FY 2021 Annual Report

Taking Action to Advance Racial Equity: Growing Our Field
for a Healthier, More Resilient, and Just Future

Persistent health inequities have had devastating effects in our society, especially among Latinx, Black, and Native American/Indigenous communities. Addressing the root causes of these disparities is necessary to make progress as a country and as a field of public health.

Closing racial disparities and advancing health equity through chronic disease programs has long been a focus of our Association and is centered in our 2021-2022 Strategic Plan.

We continue to call upon public health organizations to commit to addressing racism as a public health issue and to center anti-racism in its approaches. We have remained committed in our work with our Members to improve State and Territorial Health Departments’ understanding of how to advance anti-racism as a core component of achieving health equity in our chronic disease programming.
Our FY 2021 Board President’s Challenge called upon state chronic disease programs to redouble their efforts to advance racial equity. We provided Chronic Disease Directors with a guideline, “Action Steps to Advance Racial Equity as a Core Component of State Chronic Disease Programs,” with specific examples and activities to inform three areas of public health activity:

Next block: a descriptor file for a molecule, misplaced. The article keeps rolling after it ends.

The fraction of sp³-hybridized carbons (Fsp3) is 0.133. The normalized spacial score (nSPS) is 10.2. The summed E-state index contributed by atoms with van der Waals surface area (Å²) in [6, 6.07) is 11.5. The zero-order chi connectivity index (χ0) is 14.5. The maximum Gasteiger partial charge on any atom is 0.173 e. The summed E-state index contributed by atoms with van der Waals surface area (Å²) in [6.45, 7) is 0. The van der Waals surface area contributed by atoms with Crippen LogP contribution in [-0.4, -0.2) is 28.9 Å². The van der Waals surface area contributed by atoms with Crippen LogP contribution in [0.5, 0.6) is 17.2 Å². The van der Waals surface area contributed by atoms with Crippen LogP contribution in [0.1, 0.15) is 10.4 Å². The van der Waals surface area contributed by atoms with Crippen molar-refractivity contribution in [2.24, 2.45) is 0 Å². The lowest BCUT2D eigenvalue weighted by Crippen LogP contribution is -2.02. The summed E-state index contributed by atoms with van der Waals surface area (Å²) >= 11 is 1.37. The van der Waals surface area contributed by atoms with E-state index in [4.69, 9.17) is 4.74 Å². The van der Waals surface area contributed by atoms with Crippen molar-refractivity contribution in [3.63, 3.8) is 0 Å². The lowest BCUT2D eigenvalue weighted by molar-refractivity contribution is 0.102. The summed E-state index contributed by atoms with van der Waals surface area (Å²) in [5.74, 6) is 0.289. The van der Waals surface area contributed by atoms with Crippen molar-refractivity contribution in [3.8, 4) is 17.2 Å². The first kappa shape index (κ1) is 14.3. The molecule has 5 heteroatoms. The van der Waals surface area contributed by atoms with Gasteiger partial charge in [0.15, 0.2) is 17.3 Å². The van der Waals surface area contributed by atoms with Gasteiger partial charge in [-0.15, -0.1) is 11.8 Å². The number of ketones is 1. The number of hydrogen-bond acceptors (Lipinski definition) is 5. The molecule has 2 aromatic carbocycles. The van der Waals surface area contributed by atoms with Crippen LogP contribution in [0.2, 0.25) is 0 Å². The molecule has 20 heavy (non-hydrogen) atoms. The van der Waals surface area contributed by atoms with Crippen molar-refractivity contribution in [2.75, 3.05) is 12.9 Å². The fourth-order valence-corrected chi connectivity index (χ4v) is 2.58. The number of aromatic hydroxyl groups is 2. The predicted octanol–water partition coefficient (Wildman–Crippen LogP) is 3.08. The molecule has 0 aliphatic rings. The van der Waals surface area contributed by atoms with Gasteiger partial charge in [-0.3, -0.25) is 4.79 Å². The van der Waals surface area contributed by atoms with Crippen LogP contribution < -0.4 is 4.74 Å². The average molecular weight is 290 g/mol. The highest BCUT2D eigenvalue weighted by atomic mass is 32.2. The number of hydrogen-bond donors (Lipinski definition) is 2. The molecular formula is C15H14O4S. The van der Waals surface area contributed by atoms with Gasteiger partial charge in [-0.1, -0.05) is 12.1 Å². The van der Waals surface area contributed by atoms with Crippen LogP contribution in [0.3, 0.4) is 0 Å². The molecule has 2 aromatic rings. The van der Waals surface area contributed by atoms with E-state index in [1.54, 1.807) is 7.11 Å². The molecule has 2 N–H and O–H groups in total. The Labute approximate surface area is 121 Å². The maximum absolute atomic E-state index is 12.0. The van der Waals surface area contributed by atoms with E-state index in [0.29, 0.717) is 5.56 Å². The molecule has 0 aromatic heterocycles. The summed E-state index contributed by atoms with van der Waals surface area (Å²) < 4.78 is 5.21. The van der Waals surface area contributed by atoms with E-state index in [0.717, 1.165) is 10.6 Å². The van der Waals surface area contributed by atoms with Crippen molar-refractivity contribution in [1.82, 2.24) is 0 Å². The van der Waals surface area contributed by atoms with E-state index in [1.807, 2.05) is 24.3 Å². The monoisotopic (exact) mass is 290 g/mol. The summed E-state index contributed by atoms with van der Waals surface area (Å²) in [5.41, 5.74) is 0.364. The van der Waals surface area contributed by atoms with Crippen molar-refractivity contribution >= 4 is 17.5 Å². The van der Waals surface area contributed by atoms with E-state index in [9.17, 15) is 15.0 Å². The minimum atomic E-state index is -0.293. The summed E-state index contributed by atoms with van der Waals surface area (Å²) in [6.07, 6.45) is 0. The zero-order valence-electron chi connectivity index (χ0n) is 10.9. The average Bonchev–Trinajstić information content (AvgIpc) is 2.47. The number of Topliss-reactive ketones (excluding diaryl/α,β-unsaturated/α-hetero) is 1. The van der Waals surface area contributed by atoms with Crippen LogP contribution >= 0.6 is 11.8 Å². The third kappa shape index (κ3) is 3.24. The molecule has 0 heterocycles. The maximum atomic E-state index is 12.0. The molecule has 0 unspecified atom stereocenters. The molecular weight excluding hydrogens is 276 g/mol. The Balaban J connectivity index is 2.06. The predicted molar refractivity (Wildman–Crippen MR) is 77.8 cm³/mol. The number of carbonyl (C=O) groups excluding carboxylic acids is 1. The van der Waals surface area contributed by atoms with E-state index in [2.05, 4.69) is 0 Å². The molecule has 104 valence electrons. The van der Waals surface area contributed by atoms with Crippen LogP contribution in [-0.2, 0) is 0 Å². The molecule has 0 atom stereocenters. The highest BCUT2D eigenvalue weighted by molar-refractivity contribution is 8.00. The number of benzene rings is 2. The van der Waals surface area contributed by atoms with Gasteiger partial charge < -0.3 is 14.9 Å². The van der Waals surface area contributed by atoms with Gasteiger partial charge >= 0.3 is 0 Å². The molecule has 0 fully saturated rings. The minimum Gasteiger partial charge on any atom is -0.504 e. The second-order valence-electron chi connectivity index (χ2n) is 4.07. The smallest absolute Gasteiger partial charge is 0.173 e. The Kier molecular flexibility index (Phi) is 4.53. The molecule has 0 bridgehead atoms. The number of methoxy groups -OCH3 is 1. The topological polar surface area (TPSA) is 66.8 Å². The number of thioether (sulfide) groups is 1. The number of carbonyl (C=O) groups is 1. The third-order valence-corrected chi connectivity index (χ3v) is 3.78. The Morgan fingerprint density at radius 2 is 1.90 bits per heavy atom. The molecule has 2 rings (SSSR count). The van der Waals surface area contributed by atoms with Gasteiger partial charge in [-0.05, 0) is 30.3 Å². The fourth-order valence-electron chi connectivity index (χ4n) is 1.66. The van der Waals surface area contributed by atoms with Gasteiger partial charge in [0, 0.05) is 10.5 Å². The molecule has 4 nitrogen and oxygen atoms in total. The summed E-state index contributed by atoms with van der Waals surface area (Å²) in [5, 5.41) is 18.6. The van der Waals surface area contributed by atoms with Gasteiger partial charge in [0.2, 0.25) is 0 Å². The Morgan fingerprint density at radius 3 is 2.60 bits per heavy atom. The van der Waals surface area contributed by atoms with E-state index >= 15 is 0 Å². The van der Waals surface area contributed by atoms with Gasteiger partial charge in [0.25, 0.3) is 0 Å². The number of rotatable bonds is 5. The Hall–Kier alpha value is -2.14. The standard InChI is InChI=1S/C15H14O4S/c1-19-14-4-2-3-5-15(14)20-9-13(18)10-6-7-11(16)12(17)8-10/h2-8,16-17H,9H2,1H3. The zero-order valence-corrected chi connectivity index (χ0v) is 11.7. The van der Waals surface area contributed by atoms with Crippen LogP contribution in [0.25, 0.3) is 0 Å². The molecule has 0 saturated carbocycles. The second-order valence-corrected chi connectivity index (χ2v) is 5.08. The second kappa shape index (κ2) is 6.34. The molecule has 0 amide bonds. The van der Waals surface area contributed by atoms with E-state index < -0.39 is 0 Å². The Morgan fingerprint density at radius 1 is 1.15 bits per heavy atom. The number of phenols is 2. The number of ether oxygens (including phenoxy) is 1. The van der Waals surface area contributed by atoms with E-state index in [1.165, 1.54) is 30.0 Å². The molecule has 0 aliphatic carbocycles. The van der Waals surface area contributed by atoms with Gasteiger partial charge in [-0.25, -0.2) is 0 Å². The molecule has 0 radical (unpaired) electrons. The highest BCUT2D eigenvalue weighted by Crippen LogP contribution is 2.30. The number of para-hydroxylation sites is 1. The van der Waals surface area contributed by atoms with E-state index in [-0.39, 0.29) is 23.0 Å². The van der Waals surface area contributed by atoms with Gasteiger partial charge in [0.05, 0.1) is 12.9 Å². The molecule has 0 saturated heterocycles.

• Increase staff knowledge about racial equity/racial justice and its connection to health outcomes in professional development,
  • Implement actions based on data related to racial inequities and chronic disease outcomes, and
  • Assess organizational policies and procedures using a race equity framework.

Twenty-six states signed on for the challenge, including:

  • Massachusetts, which integrated their unit’s work on standardizing racial equity into the hiring process and expanded this across their department.
  • South Dakota, which established a cultural competency work group and is in the process of developing an action plan.
  • Alaska started an organizational self-assessment around health equity and administered an online survey to all staff and some partners using the NACDD State Health Department Organizational Self-Assessment for Achieving Health Equity toolkit. They also hosted a well-attended land acknowledgement workshop for staff.

Additional information about states’ commitments to health equity, as well as the Association’s other health and racial equity work, is available at chronicdisease.org/page/healthequityprograms.

Finally, as you will read in our Annual Report, our work to be anti-racist also has influenced our approaches to our programming as well as our internal, organizational activities. Together, we are growing, learning, and doing what we ask from others.

Confronting racism is a perennial call to action. It does not end after a news cycle concludes, but is a steady, intentional effort that involves some level of personal introspection and development. We must rise to these challenges because everyone in America should have the chance to live a healthy life, regardless of who they are, how they came here, or what languages they speak.

We will continue to take action to advance racial equity so that we can grow our field for a healthier, more resilient, and just future.

John Robitscher, CEO

Susan Kansagra, FY 2021 Board President

Careers at NACDD

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